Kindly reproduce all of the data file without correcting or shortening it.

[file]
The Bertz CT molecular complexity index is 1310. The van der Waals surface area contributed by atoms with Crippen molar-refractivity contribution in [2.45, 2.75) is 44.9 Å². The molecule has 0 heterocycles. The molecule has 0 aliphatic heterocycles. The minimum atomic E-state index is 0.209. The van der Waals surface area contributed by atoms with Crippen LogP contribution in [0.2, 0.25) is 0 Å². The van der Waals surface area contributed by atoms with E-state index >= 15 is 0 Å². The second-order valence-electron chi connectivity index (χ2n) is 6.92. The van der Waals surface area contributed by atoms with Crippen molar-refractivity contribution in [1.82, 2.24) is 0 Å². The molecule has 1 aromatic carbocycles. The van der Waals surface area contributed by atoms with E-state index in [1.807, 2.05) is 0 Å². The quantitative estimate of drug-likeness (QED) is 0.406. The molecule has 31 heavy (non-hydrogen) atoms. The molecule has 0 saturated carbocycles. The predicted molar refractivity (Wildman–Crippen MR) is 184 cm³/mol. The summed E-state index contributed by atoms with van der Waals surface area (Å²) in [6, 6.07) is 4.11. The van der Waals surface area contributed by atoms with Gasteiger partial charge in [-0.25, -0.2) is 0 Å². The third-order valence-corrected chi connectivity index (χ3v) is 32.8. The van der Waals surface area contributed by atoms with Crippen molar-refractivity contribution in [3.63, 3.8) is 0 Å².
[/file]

The Bertz CT molecular complexity index is 1310. The van der Waals surface area contributed by atoms with Crippen molar-refractivity contribution in [2.45, 2.75) is 44.9 Å². The molecule has 0 heterocycles. The molecule has 0 aliphatic heterocycles. The minimum atomic E-state index is 0.209. The van der Waals surface area contributed by atoms with Crippen LogP contribution in [0.2, 0.25) is 0 Å². The van der Waals surface area contributed by atoms with E-state index >= 15 is 0 Å². The second-order valence-electron chi connectivity index (χ2n) is 6.92. The van der Waals surface area contributed by atoms with Crippen molar-refractivity contribution in [1.82, 2.24) is 0 Å². The molecule has 1 aromatic carbocycles. The van der Waals surface area contributed by atoms with E-state index in [1.807, 2.05) is 0 Å². The quantitative estimate of drug-likeness (QED) is 0.406. The molecule has 31 heavy (non-hydrogen) atoms. The molecule has 0 saturated carbocycles. The predicted molar refractivity (Wildman–Crippen MR) is 184 cm³/mol. The summed E-state index contributed by atoms with van der Waals surface area (Å²) in [6, 6.07) is 4.11. The van der Waals surface area contributed by atoms with Gasteiger partial charge in [-0.25, -0.2) is 0 Å². The third-order valence-corrected chi connectivity index (χ3v) is 32.8. The van der Waals surface area contributed by atoms with Crippen molar-refractivity contribution in [3.63, 3.8) is 0 Å².